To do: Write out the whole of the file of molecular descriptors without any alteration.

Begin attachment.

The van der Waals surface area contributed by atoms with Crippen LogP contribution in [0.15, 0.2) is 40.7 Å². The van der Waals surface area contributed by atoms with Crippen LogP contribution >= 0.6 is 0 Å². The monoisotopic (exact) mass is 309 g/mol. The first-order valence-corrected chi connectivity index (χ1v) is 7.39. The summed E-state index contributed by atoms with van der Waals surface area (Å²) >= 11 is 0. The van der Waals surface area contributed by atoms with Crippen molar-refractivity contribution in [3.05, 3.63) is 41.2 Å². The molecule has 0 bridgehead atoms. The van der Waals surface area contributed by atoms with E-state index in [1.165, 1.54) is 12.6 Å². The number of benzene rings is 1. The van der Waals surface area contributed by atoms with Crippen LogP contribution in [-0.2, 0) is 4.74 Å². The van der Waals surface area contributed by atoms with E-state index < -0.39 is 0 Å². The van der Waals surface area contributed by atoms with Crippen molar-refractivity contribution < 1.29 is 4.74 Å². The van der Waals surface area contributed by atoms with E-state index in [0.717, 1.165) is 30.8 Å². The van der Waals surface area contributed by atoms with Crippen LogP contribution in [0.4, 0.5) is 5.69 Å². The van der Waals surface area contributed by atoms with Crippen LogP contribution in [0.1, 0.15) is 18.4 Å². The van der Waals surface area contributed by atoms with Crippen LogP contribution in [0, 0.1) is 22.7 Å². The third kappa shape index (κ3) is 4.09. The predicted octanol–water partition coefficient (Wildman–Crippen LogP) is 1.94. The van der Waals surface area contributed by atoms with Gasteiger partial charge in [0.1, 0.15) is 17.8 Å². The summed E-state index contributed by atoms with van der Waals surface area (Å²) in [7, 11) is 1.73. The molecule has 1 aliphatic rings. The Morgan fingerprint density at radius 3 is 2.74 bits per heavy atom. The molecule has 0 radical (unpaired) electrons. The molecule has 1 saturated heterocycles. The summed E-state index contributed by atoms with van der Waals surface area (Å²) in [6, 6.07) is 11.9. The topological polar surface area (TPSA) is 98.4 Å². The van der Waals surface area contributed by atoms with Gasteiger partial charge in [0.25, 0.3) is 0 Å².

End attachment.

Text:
The van der Waals surface area contributed by atoms with Crippen LogP contribution in [0.15, 0.2) is 40.7 Å². The van der Waals surface area contributed by atoms with Crippen LogP contribution >= 0.6 is 0 Å². The monoisotopic (exact) mass is 309 g/mol. The first-order valence-corrected chi connectivity index (χ1v) is 7.39. The summed E-state index contributed by atoms with van der Waals surface area (Å²) >= 11 is 0. The van der Waals surface area contributed by atoms with Crippen molar-refractivity contribution in [3.05, 3.63) is 41.2 Å². The molecule has 0 bridgehead atoms. The van der Waals surface area contributed by atoms with E-state index in [1.165, 1.54) is 12.6 Å². The number of benzene rings is 1. The van der Waals surface area contributed by atoms with Crippen LogP contribution in [-0.2, 0) is 4.74 Å². The van der Waals surface area contributed by atoms with E-state index < -0.39 is 0 Å². The van der Waals surface area contributed by atoms with Crippen molar-refractivity contribution < 1.29 is 4.74 Å². The van der Waals surface area contributed by atoms with E-state index in [0.717, 1.165) is 30.8 Å². The van der Waals surface area contributed by atoms with Crippen LogP contribution in [0.4, 0.5) is 5.69 Å². The van der Waals surface area contributed by atoms with Crippen LogP contribution in [0.1, 0.15) is 18.4 Å². The van der Waals surface area contributed by atoms with Crippen LogP contribution in [0, 0.1) is 22.7 Å². The third kappa shape index (κ3) is 4.09. The predicted octanol–water partition coefficient (Wildman–Crippen LogP) is 1.94. The van der Waals surface area contributed by atoms with Gasteiger partial charge in [0.1, 0.15) is 17.8 Å². The summed E-state index contributed by atoms with van der Waals surface area (Å²) in [7, 11) is 1.73. The molecule has 1 aliphatic rings. The Morgan fingerprint density at radius 3 is 2.74 bits per heavy atom. The molecule has 0 radical (unpaired) electrons. The molecule has 1 saturated heterocycles. The summed E-state index contributed by atoms with van der Waals surface area (Å²) in [6, 6.07) is 11.9. The topological polar surface area (TPSA) is 98.4 Å². The van der Waals surface area contributed by atoms with Gasteiger partial charge in [0.25, 0.3) is 0 Å².